Characters welcome

Colorado-born filmmaker Scott Beck digs deeper than dinosaurs on prehistoric ‘65’

Adam Driver in 65, premiering March 10 in wide release. Photo courtesy Sony Pictures.

Scott Beck might have only lived in Colorado for the first year of his life, but the Centennial State has left an indelible mark on the career of the 39-year-old writer and director. 

And what a career it’s been. Alongside his filmmaking partner Bryan Woods, Beck co-wrote the hugely successful 2018 thriller A Quiet Place, set in a post-apocalyptic world where blind monsters have an acute sense of hearing. The pair are now following that up with 65, a sci-fi action thriller starring Adam Driver as an astronaut stranded on Earth 65 million years ago when dinosaurs roamed.

“The origins of 65 date back, to a certain degree, to June 11, 1993, when I saw Jurassic Park in theaters for the first time,” says Beck, who co-directed the film. This was a time in Beck’s life when he was constantly traveling between Colorado and Iowa, where his family moved when he was just a one-year-old.

“My roots go back to Colorado through my parents. They lived in Aurora and Denver. My mom worked in downtown Denver. It became a really important place for our family,” recalls Beck, who was born in the Mile High City. “It was a place we would return to every year to see family. It still holds an incredible place in my heart.”

On these long drives from Iowa to Colorado, which went from rolling hills and cornfields to the rugged natural beauty of Rocky Mountain National Park, Beck felt like he was in another world. Considering the unique cinematic worlds he has created with 65 and A Quiet Place, it’s not hard to see how the Colorado backdrop on these journeys of his youth subconsciously acted as inspiration.

“It was always kind of inspiring to see that in the background. I remember when I was five years old, wandering out into the Colorado wilderness on different mountain trails, finding old mine shafts,” Beck says. “The landscape captured in my mind at that early age fueled my imagination. I always wanted to write movies that captured that raw wilderness.”

Expressing this thought, Beck is suddenly jolted into a memory that highlights just how inspirational his annual excursions to Colorado really were. He was six, just a few years behind his big sister, when the pair first got their hands on their parents’ VHS camera.

“The first movie we actually made was called Rocky Mountain,” he remembers. “I’m just realizing how it seeped into my conscience.”

Scott Beck (left) draws inspiration from his Front Range roots in the writer-director’s latest blockbuster, ’65.’ Photo by Mario Jennings.

‘Sweet spot’

Beck met Woods when he was 11 years old. They quickly started using their Darth Vader and Luke Skywalker action figures to create their own stop-motion movies together. Soon, they were coercing their friends to star in their short films. In 1999, when the pair were 15, they became immersed in more character-driven fare, like Magnolia, American Beauty and Fight Club.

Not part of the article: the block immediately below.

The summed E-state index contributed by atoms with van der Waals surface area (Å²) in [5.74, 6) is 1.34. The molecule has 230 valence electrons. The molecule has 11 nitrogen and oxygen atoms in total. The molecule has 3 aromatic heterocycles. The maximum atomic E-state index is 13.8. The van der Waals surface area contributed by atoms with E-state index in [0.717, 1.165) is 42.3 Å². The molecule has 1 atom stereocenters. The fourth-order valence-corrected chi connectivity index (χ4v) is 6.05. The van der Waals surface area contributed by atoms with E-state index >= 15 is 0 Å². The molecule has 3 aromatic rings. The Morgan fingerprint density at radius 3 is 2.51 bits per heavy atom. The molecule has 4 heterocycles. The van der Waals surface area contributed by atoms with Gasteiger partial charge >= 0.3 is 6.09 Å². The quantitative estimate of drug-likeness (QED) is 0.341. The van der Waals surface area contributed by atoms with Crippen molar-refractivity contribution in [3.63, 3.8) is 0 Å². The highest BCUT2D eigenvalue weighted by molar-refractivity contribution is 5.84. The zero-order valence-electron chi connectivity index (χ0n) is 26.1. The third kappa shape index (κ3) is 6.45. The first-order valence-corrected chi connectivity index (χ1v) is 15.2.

“That opened my eyes to a further dimension of cinema and how I could make this into an actual career,” he says. “I felt laser focused at that point.” 

In college, Woods and Beck decided to become a filmmaking team, bringing together all of their inspirations — which now included everything from the films of Francois Truffaut to Michael Bay.

“With both 65 and A Quiet Place, we wanted to make a really exciting rollercoaster of a movie that’s a great night at the theater. But the concept alone is not what keeps people engaged. We want to find the truth of the characters,” he says. “65 is a story of grief as much as it is about fighting dinosaurs. That combination is our sweet spot. We want a movie that engages us from a cinephile standpoint, but also has a deeper layer beneath the surface that hopefully connects with audiences.”

Achieving these goals has become even more complicated in the current cinematic landscape, where superhero movies, sequels and stories based on existing intellectual properties have dominated the release schedule. After the huge success of A Quiet Place, Beck and Woods had meetings about working on Marvel, Indiana Jones, and Star Wars movies, while they were also asked to be involved in A Quiet Place Part II.

But Beck says they were always drawn to making an original story again. “The fun of A Quiet Place was writing that by ourselves, not for a studio. We were excited to do that again with 65. We came out of our writer’s retreat with the final script and said, ‘This is the movie we’re excited to make.’ It wasn’t based on any IP. That made it a hard sell,” he says. “But we always want to take a bold swing and create something new for audiences they don’t entirely know what to expect.” 

ON SCREEN: 65 debuts in wide release, including Century Boulder (1700 29th St.), on March 10. 


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